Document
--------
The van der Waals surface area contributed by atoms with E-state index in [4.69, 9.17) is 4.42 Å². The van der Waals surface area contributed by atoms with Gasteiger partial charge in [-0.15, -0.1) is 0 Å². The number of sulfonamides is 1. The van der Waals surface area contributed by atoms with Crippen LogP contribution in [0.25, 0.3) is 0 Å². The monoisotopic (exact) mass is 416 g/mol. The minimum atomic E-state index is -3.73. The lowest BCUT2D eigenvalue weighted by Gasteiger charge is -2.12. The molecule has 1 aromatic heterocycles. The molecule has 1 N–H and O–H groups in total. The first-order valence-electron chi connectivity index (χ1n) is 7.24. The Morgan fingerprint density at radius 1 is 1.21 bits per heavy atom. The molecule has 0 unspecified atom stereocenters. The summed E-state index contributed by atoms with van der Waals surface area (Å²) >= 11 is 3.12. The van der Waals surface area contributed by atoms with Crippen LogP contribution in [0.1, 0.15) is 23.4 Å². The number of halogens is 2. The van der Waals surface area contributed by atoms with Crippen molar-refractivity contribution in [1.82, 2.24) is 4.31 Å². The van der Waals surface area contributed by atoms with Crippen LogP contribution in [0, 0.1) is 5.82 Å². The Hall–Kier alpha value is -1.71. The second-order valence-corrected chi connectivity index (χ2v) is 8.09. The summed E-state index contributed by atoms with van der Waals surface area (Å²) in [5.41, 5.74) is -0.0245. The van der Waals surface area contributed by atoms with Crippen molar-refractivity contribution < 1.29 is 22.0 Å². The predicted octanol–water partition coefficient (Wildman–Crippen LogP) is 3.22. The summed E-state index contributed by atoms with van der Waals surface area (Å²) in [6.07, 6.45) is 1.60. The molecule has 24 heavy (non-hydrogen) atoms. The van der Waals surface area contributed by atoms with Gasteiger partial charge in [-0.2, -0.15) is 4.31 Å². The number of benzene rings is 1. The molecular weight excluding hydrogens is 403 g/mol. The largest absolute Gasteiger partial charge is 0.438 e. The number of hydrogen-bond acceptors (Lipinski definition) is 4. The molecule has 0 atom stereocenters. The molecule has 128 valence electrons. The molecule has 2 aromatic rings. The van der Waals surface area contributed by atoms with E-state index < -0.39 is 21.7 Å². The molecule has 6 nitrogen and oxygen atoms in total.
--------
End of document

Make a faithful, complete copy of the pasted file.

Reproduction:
The van der Waals surface area contributed by atoms with E-state index in [4.69, 9.17) is 4.42 Å². The van der Waals surface area contributed by atoms with Gasteiger partial charge in [-0.15, -0.1) is 0 Å². The number of sulfonamides is 1. The van der Waals surface area contributed by atoms with Crippen LogP contribution in [0.25, 0.3) is 0 Å². The monoisotopic (exact) mass is 416 g/mol. The minimum atomic E-state index is -3.73. The lowest BCUT2D eigenvalue weighted by Gasteiger charge is -2.12. The molecule has 1 aromatic heterocycles. The molecule has 1 N–H and O–H groups in total. The first-order valence-electron chi connectivity index (χ1n) is 7.24. The Morgan fingerprint density at radius 1 is 1.21 bits per heavy atom. The molecule has 0 unspecified atom stereocenters. The summed E-state index contributed by atoms with van der Waals surface area (Å²) >= 11 is 3.12. The van der Waals surface area contributed by atoms with Crippen LogP contribution in [0.1, 0.15) is 23.4 Å². The number of halogens is 2. The van der Waals surface area contributed by atoms with Crippen molar-refractivity contribution in [1.82, 2.24) is 4.31 Å². The van der Waals surface area contributed by atoms with Crippen LogP contribution in [0, 0.1) is 5.82 Å². The Hall–Kier alpha value is -1.71. The second-order valence-corrected chi connectivity index (χ2v) is 8.09. The summed E-state index contributed by atoms with van der Waals surface area (Å²) in [5.41, 5.74) is -0.0245. The van der Waals surface area contributed by atoms with Crippen molar-refractivity contribution < 1.29 is 22.0 Å². The predicted octanol–water partition coefficient (Wildman–Crippen LogP) is 3.22. The summed E-state index contributed by atoms with van der Waals surface area (Å²) in [6.07, 6.45) is 1.60. The molecule has 24 heavy (non-hydrogen) atoms. The van der Waals surface area contributed by atoms with Gasteiger partial charge in [-0.2, -0.15) is 4.31 Å². The number of benzene rings is 1. The molecular weight excluding hydrogens is 403 g/mol. The largest absolute Gasteiger partial charge is 0.438 e. The number of hydrogen-bond acceptors (Lipinski definition) is 4. The molecule has 0 atom stereocenters. The molecule has 128 valence electrons. The molecule has 2 aromatic rings. The van der Waals surface area contributed by atoms with E-state index < -0.39 is 21.7 Å². The molecule has 6 nitrogen and oxygen atoms in total.